Dysregulation of tumor necrosis factor (TNF) receptor signaling is a key feature of various inflammatory disorders. Current treatments for TNF-related diseases function either by sequestering ligand or blocking ligand–receptor interactions, which can cause dangerous side effects by inhibiting the receptors that are not involved in the disease condition. Thus, alternate strategies that target receptor–receptor interactions are needed. We hypothesized that the soluble extracellular domain (ECD) of long isoform of death receptor 5 (DR5) could block endogenous receptor assembly, mimicking the biological effect of decoy receptors that lack the death domain to trigger apoptosis. Using live-cell fluorescence resonance energy transfer studies, we demonstrated that soluble ECD disrupts endogenous DR5–DR5 interactions. Cell viability assays were used to demonstrate the complete inhibition of TNF-related apoptosis-inducing ligand (TRAIL)-induced apoptosis by the ECD, although TRAIL is still able to bind to the receptor. Importantly, we used mutagenesis to prove that the inhibition of TRAIL-induced apoptosis by the ECD predominantly comes from the disruption of DR5 oligomerization and not ligand sequestration. Inhibition of death receptor activation should have important therapeutic applications in diseases such as nonalcoholic fatty liver disease. More generally, this approach should be generalized to enable the inhibition of other TNF receptor signaling mechanisms that are associated in a wide range of clinical conditions.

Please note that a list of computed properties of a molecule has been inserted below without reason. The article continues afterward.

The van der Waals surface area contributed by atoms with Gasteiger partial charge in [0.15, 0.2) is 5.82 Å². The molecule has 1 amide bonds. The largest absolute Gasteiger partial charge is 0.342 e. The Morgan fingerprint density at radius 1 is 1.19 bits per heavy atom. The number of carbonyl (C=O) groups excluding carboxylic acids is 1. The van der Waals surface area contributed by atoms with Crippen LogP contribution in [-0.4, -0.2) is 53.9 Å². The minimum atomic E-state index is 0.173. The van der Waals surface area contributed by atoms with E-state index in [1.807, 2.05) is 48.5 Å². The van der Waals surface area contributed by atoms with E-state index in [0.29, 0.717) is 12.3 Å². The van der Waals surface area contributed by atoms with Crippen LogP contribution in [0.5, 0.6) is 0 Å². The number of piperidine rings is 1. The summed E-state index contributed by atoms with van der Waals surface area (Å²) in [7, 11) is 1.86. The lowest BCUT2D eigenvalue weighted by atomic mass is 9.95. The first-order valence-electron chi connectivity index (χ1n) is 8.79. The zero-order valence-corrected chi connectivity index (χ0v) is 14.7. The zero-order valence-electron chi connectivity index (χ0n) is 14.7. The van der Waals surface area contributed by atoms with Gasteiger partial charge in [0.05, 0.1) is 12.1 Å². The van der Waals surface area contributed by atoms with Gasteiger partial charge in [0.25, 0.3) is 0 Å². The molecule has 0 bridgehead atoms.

- TNF-related apoptosis inducing ligand
- death receptor 5
- pre-ligand assembly domain
- time-resolved FRET
- tumor necrosis factor receptors